The Sandwich Generation Moves – Part 1

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Daily Living Made Easier

Today found me standing in line at the post office, on their self-proclaimed busiest day of the year. While waiting for 45 minutes, I had time to listen to a couple of the conversations around me, all the while multi-tasking by deleting text messages I no longer needed in my smart phone.

One conversation I heard dealt with a father who sounds like he is also a member of the Sandwich Generation. The speaker commented, “What with moving children in and out of college and home, and helping his mom move, he’s always moving someone.” I could certainly relate. In the past seven years, between my children, my friends, my parents and myself, I’ve helped with moving projects more than 15 times. That’s a lot of moving! Whether you move a lot, move a little, or help an elderly parent or child move, here’s a good checklist with tips we learned along the way that can be helpful. It’s too late to share them with the people in the post office, so here they are for you instead.

New Beginnings: Find the new house or apartment and set the moving date.

Utility Companies: Call the current utility companies to cancel service. (Once you’ve gotten settled, it’s a wise idea to call back and confirm that all the cancellations went through smoothly so you don’t wind up paying a double bill.

Call the new utility companies to start service. If you’re not sure who they are, ask your real estate agent or apartment manger. They should have a list. If that fails, go to the website for the city you live in. Utilities may include some or all of the following: Gas, Electric, Water/Sewer/Garbage (This may entail one or two companies), Cable, Internet, Phone (these may be 1, 2 or 3 companies).

Start packing. Find free boxes from your local grocery or liquor stores, Freecycle, http://www.freecycle.org/ or Craig’s list www.craigslist.com . If using Craig’s list, select state, city, then enter moving boxes or packing boxes into the search box on the left with the “for sale” option showing. The last page shows available items and it also has a drop down box “all for sale/wanted” which you can then change to “free stuff.” For my area, that took a list of 66 items available down to an easier-to-read seven items available.

Label as you pack: I like to use Sharpie Markers and list the room the box belongs in, along with highlights of what are in the box. Another good idea my daughter liked was to use color-coordinated stickers. All the blue stickers were for the living room, the green stickers went into the kitchen, and so on. Whichever plan you use, be sure to clearly mark what boxes need to be opened first in each room. That way you shouldn’t wind up late at night with only boxes of books opened, unable to find sheets, blankets, and pillows. I like to use big stars and/or OPEN FIRST in big letters on those boxes.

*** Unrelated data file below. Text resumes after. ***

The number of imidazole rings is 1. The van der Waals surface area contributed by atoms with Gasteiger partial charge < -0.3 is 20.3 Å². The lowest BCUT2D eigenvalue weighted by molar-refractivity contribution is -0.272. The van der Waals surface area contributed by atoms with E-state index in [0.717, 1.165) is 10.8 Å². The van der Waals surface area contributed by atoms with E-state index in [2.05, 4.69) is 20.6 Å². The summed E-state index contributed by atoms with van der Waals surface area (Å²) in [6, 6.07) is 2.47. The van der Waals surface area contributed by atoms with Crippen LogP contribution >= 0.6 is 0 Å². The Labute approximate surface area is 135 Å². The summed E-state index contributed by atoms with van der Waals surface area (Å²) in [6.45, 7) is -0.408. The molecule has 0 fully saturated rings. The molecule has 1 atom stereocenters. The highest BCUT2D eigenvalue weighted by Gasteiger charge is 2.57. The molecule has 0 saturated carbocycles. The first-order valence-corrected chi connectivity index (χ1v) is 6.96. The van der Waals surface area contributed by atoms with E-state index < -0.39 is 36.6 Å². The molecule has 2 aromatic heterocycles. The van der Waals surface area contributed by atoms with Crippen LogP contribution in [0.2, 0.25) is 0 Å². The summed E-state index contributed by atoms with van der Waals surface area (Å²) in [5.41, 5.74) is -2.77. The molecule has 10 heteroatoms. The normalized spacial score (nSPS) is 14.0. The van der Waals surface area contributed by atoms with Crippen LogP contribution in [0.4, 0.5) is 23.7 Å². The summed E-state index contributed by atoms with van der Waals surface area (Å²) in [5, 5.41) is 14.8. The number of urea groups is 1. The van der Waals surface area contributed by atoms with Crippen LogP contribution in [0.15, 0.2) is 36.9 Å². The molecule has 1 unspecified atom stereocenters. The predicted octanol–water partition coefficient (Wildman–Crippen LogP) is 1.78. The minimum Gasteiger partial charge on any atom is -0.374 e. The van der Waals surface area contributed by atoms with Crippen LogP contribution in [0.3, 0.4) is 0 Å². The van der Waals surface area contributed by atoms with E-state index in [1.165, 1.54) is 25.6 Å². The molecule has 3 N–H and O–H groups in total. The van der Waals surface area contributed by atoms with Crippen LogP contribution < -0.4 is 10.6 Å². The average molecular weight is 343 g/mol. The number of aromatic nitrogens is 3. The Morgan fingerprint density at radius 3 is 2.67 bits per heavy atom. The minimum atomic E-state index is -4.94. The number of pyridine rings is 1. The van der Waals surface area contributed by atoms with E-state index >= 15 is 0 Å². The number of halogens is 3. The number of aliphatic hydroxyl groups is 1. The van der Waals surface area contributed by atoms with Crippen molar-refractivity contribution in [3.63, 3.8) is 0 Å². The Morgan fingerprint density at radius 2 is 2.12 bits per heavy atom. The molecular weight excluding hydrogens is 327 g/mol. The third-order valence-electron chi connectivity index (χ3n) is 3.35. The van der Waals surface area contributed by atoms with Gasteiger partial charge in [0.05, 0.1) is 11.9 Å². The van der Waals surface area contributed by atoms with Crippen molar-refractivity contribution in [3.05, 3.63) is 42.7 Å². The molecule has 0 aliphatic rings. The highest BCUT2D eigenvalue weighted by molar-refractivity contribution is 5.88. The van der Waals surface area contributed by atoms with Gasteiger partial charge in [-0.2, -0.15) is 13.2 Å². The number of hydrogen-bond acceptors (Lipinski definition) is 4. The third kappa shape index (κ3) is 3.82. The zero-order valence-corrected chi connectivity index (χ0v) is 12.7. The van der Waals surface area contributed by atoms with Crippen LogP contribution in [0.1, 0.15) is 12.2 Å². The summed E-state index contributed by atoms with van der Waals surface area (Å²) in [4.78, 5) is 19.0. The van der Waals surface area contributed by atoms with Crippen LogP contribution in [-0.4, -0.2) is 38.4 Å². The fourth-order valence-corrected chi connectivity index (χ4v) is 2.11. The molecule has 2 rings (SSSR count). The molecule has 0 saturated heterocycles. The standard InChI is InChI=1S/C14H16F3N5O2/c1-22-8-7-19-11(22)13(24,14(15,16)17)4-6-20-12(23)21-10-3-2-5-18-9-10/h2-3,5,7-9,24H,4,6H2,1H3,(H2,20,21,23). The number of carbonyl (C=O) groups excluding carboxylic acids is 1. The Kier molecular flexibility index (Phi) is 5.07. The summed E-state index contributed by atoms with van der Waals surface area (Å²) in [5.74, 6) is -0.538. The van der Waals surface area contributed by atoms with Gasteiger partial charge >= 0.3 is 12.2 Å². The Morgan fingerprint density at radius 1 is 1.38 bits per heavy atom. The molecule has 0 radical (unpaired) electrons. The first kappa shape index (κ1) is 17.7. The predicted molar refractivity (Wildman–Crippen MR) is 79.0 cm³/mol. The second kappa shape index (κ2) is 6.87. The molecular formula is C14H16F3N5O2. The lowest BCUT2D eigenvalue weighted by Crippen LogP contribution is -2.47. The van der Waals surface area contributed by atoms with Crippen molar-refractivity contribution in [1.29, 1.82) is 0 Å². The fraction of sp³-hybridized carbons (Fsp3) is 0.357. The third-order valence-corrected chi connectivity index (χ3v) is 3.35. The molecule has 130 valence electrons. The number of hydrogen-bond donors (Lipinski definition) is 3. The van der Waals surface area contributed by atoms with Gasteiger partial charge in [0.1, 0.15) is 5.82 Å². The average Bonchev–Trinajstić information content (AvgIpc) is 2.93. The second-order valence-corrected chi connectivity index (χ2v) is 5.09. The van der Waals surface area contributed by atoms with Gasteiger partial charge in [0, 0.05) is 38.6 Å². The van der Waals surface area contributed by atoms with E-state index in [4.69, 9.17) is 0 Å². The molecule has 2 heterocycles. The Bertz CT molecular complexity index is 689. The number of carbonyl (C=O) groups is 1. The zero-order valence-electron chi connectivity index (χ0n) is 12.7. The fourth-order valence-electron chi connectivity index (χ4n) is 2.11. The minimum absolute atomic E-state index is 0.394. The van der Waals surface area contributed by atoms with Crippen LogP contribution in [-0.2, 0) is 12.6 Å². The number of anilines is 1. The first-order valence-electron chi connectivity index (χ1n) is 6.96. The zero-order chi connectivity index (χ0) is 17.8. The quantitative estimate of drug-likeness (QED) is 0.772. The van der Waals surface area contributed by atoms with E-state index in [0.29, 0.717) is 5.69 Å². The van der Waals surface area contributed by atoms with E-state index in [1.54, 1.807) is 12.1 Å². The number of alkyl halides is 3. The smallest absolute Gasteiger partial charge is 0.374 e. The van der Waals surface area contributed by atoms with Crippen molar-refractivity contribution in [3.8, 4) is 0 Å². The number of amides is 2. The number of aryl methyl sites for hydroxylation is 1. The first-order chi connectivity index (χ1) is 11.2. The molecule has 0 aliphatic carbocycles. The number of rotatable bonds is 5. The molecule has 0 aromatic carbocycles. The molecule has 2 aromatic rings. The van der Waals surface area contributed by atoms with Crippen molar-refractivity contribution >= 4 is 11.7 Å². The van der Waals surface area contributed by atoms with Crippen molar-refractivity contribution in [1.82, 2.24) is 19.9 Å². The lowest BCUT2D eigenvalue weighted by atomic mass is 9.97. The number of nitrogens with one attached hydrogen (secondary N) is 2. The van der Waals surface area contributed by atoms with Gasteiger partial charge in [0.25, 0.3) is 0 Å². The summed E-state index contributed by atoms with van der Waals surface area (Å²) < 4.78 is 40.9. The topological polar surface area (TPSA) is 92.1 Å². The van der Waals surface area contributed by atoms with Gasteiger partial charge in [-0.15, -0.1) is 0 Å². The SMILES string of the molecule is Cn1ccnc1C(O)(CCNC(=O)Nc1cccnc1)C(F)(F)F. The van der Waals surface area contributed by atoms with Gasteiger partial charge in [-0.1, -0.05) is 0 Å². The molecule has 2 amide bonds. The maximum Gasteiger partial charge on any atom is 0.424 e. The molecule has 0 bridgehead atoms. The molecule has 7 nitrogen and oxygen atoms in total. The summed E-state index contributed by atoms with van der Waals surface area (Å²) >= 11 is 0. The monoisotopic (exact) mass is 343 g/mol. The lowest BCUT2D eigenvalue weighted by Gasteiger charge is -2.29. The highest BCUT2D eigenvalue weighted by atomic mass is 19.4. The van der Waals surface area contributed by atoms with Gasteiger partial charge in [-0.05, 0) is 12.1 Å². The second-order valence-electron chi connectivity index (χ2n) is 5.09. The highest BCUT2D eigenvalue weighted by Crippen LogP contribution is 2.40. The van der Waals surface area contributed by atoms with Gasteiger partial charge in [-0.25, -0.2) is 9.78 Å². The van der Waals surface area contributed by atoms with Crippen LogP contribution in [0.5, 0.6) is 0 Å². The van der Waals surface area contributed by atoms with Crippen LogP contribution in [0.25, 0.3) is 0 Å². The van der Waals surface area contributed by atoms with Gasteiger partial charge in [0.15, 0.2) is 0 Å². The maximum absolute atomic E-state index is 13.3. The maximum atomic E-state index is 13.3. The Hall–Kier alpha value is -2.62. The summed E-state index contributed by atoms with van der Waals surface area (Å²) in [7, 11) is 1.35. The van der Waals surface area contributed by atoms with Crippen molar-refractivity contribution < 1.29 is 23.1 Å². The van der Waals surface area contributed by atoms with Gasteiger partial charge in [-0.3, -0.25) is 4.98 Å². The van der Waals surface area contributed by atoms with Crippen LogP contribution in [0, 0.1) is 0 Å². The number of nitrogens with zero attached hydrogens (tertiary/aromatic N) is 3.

Be sure to carefully pack all financial papers, checks, etc. together and mark them in such a way that you know what they are, but strangers wouldn’t. With identity theft such a danger, this is vital.

Weed and Clean: As you pack, take the time now to weed out items you no longer need. It’s a lot easier to dispose of them before you move, rather than after! Be sure to shred any papers with important personal information. If there isn’t time for a yard sale, you might try Craig’s List for items you want to sell. I’ve never used it but others in our family have and really liked it. For giveaways, many thrift stores will pick up. My personal favorite is Salvation Army. Other options include neighbors, your church, Freecycle, and you can even use Craig’s List for giveaways.

See www.sandwichink.com/the-sandwich-generation-moves-part-2

for Part 2 of this article.

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Comments

    • Bob
    • December 16, 2008

    These are all fantastic suggestions. Moving is such an enormously hectic time, that it’s important to have some sort of checklist handy of what you need to do, so nothing is forgotten.

    I would like to add a suggestion on the moving boxes. While those are all fantastic suggestions on where to get boxes, I tried those same places and found myself still needing boxes. The answer came to me on Jen Mecca’s Pottery Blog: UsedCardboardBoxes.com. Their moving kits took all the guesswork out of what I was going to need, and had everything from boxes to tape and markers, and was cheaper than going to a retail store to buy the boxes I still needed. Delivery came by UPS, and was thrown in for free. It was one less thing on my mind. And really, isn’t that the kind of thing you want to happen when you’re moving? Oh yeah, and they’re previously used boxes, so it’s all eco-friendly. Just a win-win situation all around.

    Great job on the suggestions. I’m sure they’ll save everyone who sees it a ton of time and trouble!

    • Kaye
    • December 16, 2008

    Hi Bob, Thanks for writing. I took a look at their website and it looks great! Reasonable prices, free shipping – it looks like an excellent resource for moving, especially for those of us in the Sandwich Generation who find ourselves short on time! Thank you 🙂

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